Health Officials Tracking West Nile Virus
Updated: Thursday, April 4, 2002 1:56 PM
Posted: Wednesday, April 3, 2002 11:36 AM
Health officials charting the spread of West Nile virus across the United States project that "Texas and at least up to the Rocky Mountains will be affected" by the virus in 2002, said Dr. Kristen Bernard, assistant director of the Arbovirus Laboratories at the Wadsworth Center, New York State Department of Health. Bernard spoke during the Kentucky Thoroughbred Farm Managers' Club's meeting April 2 in Lexington.
More than one million doses of a West Nile vaccine developed by Fort Dodge Animal Health have been distributed as far west as California, which has not yet had a reported case of the virus. Fort Dodge is compiling data on the efficacy of the vaccine, which received its United States Department of Agriculture conditional license in August 2001, and is currently in phase three of safety and efficacy testing.
Early data is showing that at two to three weeks following a second application, the killed virus vaccine affords protection against the virus for eight months. Initial application should be followed by a first booster four weeks later, and subsequent boosters are recommended at six-month intervals. It is also recommended that horses be vaccinated prior to travel to states with virus.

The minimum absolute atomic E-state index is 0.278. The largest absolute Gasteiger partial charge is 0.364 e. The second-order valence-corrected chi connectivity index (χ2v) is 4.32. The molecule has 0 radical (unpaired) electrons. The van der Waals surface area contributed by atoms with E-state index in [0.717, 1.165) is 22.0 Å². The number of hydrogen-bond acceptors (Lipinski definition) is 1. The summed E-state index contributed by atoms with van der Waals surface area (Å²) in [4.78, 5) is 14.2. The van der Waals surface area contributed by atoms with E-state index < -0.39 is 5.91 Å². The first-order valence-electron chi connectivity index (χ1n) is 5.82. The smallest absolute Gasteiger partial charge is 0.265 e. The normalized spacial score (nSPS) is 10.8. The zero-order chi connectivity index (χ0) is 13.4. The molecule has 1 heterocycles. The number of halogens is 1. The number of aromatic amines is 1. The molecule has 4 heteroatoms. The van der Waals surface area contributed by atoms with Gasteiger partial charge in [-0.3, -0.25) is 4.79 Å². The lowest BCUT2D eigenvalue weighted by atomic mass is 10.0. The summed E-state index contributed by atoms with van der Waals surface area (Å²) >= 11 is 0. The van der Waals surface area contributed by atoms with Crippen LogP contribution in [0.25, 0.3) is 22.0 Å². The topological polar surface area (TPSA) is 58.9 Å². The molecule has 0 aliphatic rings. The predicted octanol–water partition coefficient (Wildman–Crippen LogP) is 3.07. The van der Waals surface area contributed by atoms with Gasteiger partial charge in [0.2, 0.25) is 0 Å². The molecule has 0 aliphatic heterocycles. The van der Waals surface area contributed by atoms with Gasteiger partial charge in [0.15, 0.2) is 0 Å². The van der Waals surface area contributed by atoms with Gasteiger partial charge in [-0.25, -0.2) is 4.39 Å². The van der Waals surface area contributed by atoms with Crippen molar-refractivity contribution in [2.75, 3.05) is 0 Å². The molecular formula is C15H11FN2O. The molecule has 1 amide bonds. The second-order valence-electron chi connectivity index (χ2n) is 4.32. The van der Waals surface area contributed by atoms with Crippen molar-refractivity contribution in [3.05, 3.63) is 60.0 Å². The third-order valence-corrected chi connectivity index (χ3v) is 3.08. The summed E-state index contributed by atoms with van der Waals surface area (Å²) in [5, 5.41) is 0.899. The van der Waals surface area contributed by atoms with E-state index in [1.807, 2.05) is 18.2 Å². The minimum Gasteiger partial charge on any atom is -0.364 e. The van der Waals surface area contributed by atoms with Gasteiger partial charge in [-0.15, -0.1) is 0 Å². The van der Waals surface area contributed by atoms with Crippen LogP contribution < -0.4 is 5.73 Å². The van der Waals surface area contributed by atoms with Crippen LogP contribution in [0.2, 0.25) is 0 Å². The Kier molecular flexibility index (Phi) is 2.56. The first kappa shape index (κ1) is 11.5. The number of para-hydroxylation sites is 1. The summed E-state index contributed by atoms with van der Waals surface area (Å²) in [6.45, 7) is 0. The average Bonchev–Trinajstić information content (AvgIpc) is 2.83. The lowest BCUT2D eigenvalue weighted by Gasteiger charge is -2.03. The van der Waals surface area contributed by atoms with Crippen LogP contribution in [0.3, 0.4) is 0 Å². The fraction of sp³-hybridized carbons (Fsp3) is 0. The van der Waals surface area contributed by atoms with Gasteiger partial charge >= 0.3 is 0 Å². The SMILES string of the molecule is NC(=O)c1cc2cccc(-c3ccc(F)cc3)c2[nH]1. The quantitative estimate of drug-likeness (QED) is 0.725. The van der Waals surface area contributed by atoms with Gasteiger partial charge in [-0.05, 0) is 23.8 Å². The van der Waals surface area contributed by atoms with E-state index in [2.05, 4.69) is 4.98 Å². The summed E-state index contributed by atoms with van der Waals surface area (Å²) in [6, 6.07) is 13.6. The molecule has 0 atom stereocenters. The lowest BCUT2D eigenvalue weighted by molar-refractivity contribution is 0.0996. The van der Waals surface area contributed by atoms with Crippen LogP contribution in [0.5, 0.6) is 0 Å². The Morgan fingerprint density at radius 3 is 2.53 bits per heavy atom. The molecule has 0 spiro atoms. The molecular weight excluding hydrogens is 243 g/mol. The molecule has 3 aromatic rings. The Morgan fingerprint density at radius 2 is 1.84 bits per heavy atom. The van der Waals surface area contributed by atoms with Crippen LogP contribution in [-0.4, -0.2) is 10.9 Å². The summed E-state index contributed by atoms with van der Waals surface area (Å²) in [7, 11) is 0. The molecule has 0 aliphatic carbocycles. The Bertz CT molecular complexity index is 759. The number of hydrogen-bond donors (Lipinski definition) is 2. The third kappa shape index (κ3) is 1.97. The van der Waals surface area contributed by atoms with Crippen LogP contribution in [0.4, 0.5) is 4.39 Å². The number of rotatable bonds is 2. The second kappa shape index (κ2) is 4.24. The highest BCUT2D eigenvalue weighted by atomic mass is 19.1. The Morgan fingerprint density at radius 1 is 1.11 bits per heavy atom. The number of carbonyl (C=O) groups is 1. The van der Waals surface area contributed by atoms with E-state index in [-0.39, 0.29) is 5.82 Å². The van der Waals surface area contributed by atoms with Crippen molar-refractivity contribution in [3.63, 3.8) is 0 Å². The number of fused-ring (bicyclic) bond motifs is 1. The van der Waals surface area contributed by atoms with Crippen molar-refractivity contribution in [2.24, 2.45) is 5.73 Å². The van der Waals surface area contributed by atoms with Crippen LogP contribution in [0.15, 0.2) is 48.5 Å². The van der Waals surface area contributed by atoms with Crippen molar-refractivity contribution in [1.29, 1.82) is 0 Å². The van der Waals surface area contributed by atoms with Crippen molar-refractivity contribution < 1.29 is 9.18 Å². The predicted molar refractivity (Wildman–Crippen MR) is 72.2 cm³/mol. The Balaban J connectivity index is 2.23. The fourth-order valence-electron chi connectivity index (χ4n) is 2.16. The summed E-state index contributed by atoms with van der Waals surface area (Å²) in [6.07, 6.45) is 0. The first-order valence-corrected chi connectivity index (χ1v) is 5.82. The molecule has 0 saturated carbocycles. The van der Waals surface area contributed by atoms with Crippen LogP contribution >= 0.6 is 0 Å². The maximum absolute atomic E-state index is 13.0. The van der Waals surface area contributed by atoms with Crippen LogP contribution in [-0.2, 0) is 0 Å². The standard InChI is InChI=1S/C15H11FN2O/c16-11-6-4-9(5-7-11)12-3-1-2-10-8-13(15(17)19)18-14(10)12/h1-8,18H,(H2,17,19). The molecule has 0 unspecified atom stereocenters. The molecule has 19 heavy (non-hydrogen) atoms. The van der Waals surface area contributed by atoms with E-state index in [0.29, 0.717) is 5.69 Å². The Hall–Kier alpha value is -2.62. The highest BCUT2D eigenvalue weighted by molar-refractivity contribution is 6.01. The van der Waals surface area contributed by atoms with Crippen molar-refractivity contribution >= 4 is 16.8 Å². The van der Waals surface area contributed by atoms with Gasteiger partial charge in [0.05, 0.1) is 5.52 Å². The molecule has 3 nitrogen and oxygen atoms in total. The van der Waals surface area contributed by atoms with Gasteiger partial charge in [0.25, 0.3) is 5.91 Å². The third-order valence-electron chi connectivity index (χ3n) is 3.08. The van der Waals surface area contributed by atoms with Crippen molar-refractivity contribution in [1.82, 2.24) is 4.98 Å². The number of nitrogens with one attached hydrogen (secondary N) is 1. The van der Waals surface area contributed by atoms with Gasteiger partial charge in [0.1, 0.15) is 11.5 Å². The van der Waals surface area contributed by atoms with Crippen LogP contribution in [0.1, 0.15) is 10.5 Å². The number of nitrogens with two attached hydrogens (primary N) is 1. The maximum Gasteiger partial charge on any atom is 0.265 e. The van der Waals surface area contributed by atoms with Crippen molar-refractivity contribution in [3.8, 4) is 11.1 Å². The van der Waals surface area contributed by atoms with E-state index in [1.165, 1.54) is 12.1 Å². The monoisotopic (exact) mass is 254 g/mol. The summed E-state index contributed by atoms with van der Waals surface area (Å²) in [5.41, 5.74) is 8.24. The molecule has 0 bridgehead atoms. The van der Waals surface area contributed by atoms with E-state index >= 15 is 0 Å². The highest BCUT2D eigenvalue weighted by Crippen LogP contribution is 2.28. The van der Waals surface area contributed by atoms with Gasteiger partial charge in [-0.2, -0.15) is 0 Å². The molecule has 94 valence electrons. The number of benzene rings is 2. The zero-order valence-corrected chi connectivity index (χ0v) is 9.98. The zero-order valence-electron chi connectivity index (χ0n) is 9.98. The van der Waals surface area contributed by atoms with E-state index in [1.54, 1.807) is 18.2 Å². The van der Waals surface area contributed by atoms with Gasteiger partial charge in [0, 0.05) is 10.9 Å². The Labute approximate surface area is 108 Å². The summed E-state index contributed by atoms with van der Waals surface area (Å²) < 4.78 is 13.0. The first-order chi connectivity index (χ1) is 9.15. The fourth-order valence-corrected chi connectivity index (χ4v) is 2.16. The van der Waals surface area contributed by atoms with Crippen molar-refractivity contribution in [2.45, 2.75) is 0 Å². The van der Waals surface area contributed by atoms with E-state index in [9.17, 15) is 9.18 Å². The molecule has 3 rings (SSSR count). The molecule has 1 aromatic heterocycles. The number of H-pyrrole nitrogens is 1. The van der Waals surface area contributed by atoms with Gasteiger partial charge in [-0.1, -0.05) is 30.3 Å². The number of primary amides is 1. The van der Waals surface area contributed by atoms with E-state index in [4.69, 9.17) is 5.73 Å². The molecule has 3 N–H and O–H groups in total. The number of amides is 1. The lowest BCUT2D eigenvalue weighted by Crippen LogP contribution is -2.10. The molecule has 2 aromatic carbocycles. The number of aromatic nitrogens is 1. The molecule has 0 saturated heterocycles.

Other preventive measures include mosquito control through insecticide use and eliminating standing water, including discarding of any possible water receptacles such as old tires. Carcasses of birds, particularly crows, which have died from an unknown cause, should be taken to a nearby testing lab, to test for West Nile virus. Disposable gloves and other protective clothing should be worn by anyone handling bird carcasses.
West Nile virus, which can also affect humans, is carried by birds and spread by mosquitoes. Signs of infection in horses include depression and lack of coordination, including rapid twitching of the muzzle and the muscles around the flank. While some mammals will not become diseased after being infected with the virus, horses can die from it.
Since it first appeared in New York in 1999, some kind of West Nile virus activity had showed up in 27 states by the end of 2001. With its spread has come a dramatic rise in the incidence of infection, and resulting fatality, in horses. In 1999, horses in the U.S. suffered a 28% fatality rate from 20 known cases; in 2000, there was a 38% fatality rate in 60 cases; and in 2001, there was a 24% fatality rate from an alarming 416 known cases.
Florida has accounted for 303 equine cases, by far the greatest number; the Maxwell H. Gluck Equine Research Center puts Kentucky's equine case total at eight. West Nile virus has been strongly concentrated throughout the South because that is the domain of the species of mosquito that spreads the disease to mammals.
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